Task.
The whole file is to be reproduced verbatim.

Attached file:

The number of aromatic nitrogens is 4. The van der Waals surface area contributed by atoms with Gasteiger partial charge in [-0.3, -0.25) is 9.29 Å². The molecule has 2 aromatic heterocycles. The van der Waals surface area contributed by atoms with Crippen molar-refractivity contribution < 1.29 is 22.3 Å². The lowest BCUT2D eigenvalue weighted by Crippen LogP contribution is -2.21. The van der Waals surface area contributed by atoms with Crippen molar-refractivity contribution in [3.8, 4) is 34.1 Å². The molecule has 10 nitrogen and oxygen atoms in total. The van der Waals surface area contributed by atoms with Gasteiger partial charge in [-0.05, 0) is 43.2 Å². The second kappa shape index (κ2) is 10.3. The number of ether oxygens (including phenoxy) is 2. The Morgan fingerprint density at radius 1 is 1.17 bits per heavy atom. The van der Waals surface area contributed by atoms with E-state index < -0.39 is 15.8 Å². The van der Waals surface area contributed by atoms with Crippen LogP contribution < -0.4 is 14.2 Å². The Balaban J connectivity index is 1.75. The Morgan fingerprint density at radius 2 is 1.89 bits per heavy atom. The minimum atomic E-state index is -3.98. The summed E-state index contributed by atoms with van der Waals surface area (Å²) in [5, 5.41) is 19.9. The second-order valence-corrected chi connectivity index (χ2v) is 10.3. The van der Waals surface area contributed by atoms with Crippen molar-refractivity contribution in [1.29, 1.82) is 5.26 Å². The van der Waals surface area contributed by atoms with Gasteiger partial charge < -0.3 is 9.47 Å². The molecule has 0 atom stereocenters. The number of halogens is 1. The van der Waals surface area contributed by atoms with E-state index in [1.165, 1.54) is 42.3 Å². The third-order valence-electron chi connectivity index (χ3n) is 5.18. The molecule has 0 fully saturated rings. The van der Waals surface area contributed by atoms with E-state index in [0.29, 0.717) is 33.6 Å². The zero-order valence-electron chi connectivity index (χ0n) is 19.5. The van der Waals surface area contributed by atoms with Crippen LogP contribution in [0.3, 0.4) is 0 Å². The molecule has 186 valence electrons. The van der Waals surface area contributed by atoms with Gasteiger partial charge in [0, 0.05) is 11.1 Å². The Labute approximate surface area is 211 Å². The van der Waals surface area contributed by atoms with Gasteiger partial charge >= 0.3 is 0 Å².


The number of aromatic nitrogens is 4. The van der Waals surface area contributed by atoms with Gasteiger partial charge in [-0.3, -0.25) is 9.29 Å². The molecule has 2 aromatic heterocycles. The van der Waals surface area contributed by atoms with Crippen molar-refractivity contribution < 1.29 is 22.3 Å². The lowest BCUT2D eigenvalue weighted by Crippen LogP contribution is -2.21. The van der Waals surface area contributed by atoms with Crippen molar-refractivity contribution in [3.8, 4) is 34.1 Å². The molecule has 10 nitrogen and oxygen atoms in total. The van der Waals surface area contributed by atoms with Gasteiger partial charge in [-0.05, 0) is 43.2 Å². The second kappa shape index (κ2) is 10.3. The number of ether oxygens (including phenoxy) is 2. The Morgan fingerprint density at radius 1 is 1.17 bits per heavy atom. The van der Waals surface area contributed by atoms with E-state index < -0.39 is 15.8 Å². The van der Waals surface area contributed by atoms with Crippen LogP contribution < -0.4 is 14.2 Å². The Balaban J connectivity index is 1.75. The Morgan fingerprint density at radius 2 is 1.89 bits per heavy atom. The minimum atomic E-state index is -3.98. The summed E-state index contributed by atoms with van der Waals surface area (Å²) in [5, 5.41) is 19.9. The second-order valence-corrected chi connectivity index (χ2v) is 10.3. The van der Waals surface area contributed by atoms with Crippen molar-refractivity contribution in [1.29, 1.82) is 5.26 Å². The van der Waals surface area contributed by atoms with Gasteiger partial charge < -0.3 is 9.47 Å². The molecule has 0 atom stereocenters. The number of halogens is 1. The van der Waals surface area contributed by atoms with E-state index in [1.165, 1.54) is 42.3 Å². The third-order valence-electron chi connectivity index (χ3n) is 5.18. The molecule has 0 fully saturated rings. The van der Waals surface area contributed by atoms with E-state index in [0.29, 0.717) is 33.6 Å². The zero-order valence-electron chi connectivity index (χ0n) is 19.5. The van der Waals surface area contributed by atoms with Crippen LogP contribution in [0.3, 0.4) is 0 Å². The molecule has 186 valence electrons. The van der Waals surface area contributed by atoms with Gasteiger partial charge in [0, 0.05) is 11.1 Å². The Labute approximate surface area is 211 Å². The van der Waals surface area contributed by atoms with Gasteiger partial charge >= 0.3 is 0 Å².